KMSF swings into action to address low entry of drivers in races

Phineas Kimathi

Phineas Kimathi, the CEO of the WRC Safari Rally, speaks during a press conference held at the Service Park in Naivasha on June 20, 2022.

Photo credit: Sila Kiplagat | Nation Media Group

What you need to know:

  • Kadivane says his long-term goal is to graduate to the Kenya National Rally Championship but his car is not eligible for competition as per the FIA homologation rules until recently
  • The Kenya Motorsports Federation Chairman Phineas Kimathi formed a taskforce to look into ways to increase entries in the 2023 national competitions and rope in drivers like Kadivane
  • A new competition structure of 13 classes has been introduced and the overall national champion title scrapped

The sport of rallying is neither elitist nor expensive. It all depends on one’s approach. The majority of the over 3.8 million registered car owners in Kenya are ordinary people.

Four aspiring rally drivers led by John Muchemi Kadivane are using the bottom-up approach to build their dreams.

Using their own money, and with the help of friends and relatives Kadivane, Duncan Maina, Eugene Kariuki and Eric Njogu have acquired modified hand-me-down first generation Subaru Impreza GC8 models whose turbo-powered competition variant was introduced as a standard production car 30 years ago for budget rally drivers across the world.

This model, together with the Mitsubishi Evolution series, were rated as the best standard production cars with a rallying pedigree entered as Group N category in competition back in the day.

The Subaru GC8 mutated into the newer version retailing as the N10-14 series is still the standard car for young petrol-heads in Kenya—they of the Blue Subaru infamy — but utterly competitive in the rallying scene where the Mitsubishi Lancer EVO10, though an outdated technology, rules the roost.

For Kadivane and his friends, these cars are okay to satisfy their thirst to race.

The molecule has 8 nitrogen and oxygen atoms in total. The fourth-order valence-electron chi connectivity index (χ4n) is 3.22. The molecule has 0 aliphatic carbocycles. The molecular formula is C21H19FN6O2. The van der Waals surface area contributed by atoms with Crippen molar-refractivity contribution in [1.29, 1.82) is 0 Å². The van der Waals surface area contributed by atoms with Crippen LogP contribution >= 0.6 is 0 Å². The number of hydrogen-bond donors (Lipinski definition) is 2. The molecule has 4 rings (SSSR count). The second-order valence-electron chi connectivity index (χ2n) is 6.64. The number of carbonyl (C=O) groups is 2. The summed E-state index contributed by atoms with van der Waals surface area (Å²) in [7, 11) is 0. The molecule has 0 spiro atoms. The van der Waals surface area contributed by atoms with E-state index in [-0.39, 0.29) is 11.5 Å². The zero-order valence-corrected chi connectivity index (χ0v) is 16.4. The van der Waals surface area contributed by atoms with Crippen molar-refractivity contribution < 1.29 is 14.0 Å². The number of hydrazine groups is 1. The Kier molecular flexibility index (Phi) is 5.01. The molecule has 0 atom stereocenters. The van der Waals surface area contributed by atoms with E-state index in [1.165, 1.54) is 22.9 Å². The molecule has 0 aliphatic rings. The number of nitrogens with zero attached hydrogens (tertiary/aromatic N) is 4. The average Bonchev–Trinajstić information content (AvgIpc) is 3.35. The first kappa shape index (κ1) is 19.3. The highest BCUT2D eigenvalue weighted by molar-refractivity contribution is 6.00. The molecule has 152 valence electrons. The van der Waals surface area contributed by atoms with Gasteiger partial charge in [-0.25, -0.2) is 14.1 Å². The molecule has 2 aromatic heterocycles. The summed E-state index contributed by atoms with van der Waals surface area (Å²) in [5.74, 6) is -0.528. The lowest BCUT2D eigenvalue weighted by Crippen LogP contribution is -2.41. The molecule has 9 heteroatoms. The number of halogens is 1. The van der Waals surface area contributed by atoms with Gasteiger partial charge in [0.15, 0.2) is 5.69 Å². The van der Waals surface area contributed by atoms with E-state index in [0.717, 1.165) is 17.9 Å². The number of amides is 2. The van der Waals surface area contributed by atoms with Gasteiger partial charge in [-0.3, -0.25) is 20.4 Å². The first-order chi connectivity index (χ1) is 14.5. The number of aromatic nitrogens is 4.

They compete in the autocross, or circuit racing  where rules are liberal, allowing competitors to use ordinary or supped up cars provided they meet basic safety standards.

Kadivane and his friends meet frequently at an abandoned quarry near Ngomongo Police Post to practise before autocross events. They have started a strong fan base of boys and girls residing in Githurai 44 and Ngomongo — the sort of crowd missing in national championship events.

Sometimes they fundraise and approach sponsors to do charity races to raise funds for the poor like last December. Their fans also act as marshals.

Kadivane says his long-term goal is to graduate to the Kenya National Rally Championship but his car is not eligible for competition as per the FIA homologation rules until recently.

The Kenya Motorsports Federation Chairman Phineas Kimathi formed a taskforce to look into ways to increase entries in the 2023 national competitions and rope in drivers like Kadivane.

Waivers on seats, belts, tanks and homologations have been proposed to cut costs. A new competition structure of 13 classes has been introduced and the overall national champion title scrapped. There is a proposal for a Training Rally Championship to be incorporated within the KNRC events.

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